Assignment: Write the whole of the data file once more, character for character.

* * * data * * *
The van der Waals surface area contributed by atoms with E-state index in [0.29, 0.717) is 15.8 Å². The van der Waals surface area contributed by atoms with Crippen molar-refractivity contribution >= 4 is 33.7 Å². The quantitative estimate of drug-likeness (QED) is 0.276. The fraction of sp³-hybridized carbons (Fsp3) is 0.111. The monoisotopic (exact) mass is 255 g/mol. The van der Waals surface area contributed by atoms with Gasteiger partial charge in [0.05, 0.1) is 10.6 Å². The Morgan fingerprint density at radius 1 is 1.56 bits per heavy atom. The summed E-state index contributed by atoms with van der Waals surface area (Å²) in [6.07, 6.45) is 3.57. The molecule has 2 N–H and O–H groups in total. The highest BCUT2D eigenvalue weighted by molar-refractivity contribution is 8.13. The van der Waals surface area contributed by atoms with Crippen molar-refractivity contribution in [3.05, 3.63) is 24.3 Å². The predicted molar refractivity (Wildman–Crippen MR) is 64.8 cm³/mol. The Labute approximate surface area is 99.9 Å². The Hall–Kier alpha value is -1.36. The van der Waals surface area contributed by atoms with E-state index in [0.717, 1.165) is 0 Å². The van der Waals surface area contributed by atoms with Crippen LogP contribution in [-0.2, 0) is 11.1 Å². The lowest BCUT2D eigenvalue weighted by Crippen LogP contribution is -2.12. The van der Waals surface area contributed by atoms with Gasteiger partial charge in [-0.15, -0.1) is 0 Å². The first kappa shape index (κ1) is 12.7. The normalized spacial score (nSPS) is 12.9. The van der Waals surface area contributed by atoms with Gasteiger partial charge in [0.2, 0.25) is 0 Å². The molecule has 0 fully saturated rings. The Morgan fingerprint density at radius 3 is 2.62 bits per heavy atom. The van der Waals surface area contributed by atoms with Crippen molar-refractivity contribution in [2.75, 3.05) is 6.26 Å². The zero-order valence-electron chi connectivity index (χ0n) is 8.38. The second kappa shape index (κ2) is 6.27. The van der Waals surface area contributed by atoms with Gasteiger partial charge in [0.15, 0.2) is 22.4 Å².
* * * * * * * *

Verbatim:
The van der Waals surface area contributed by atoms with E-state index in [0.29, 0.717) is 15.8 Å². The van der Waals surface area contributed by atoms with Crippen molar-refractivity contribution >= 4 is 33.7 Å². The quantitative estimate of drug-likeness (QED) is 0.276. The fraction of sp³-hybridized carbons (Fsp3) is 0.111. The monoisotopic (exact) mass is 255 g/mol. The van der Waals surface area contributed by atoms with Gasteiger partial charge in [0.05, 0.1) is 10.6 Å². The Morgan fingerprint density at radius 1 is 1.56 bits per heavy atom. The summed E-state index contributed by atoms with van der Waals surface area (Å²) in [6.07, 6.45) is 3.57. The molecule has 2 N–H and O–H groups in total. The highest BCUT2D eigenvalue weighted by molar-refractivity contribution is 8.13. The van der Waals surface area contributed by atoms with Crippen molar-refractivity contribution in [3.05, 3.63) is 24.3 Å². The predicted molar refractivity (Wildman–Crippen MR) is 64.8 cm³/mol. The Labute approximate surface area is 99.9 Å². The Hall–Kier alpha value is -1.36. The van der Waals surface area contributed by atoms with E-state index in [0.717, 1.165) is 0 Å². The van der Waals surface area contributed by atoms with Crippen LogP contribution in [-0.2, 0) is 11.1 Å². The lowest BCUT2D eigenvalue weighted by Crippen LogP contribution is -2.12. The van der Waals surface area contributed by atoms with Gasteiger partial charge in [-0.15, -0.1) is 0 Å². The first kappa shape index (κ1) is 12.7. The normalized spacial score (nSPS) is 12.9. The van der Waals surface area contributed by atoms with Gasteiger partial charge in [0.2, 0.25) is 0 Å². The molecule has 0 fully saturated rings. The Morgan fingerprint density at radius 3 is 2.62 bits per heavy atom. The van der Waals surface area contributed by atoms with Crippen molar-refractivity contribution in [2.75, 3.05) is 6.26 Å². The zero-order valence-electron chi connectivity index (χ0n) is 8.38. The second kappa shape index (κ2) is 6.27. The van der Waals surface area contributed by atoms with Gasteiger partial charge in [0.15, 0.2) is 22.4 Å².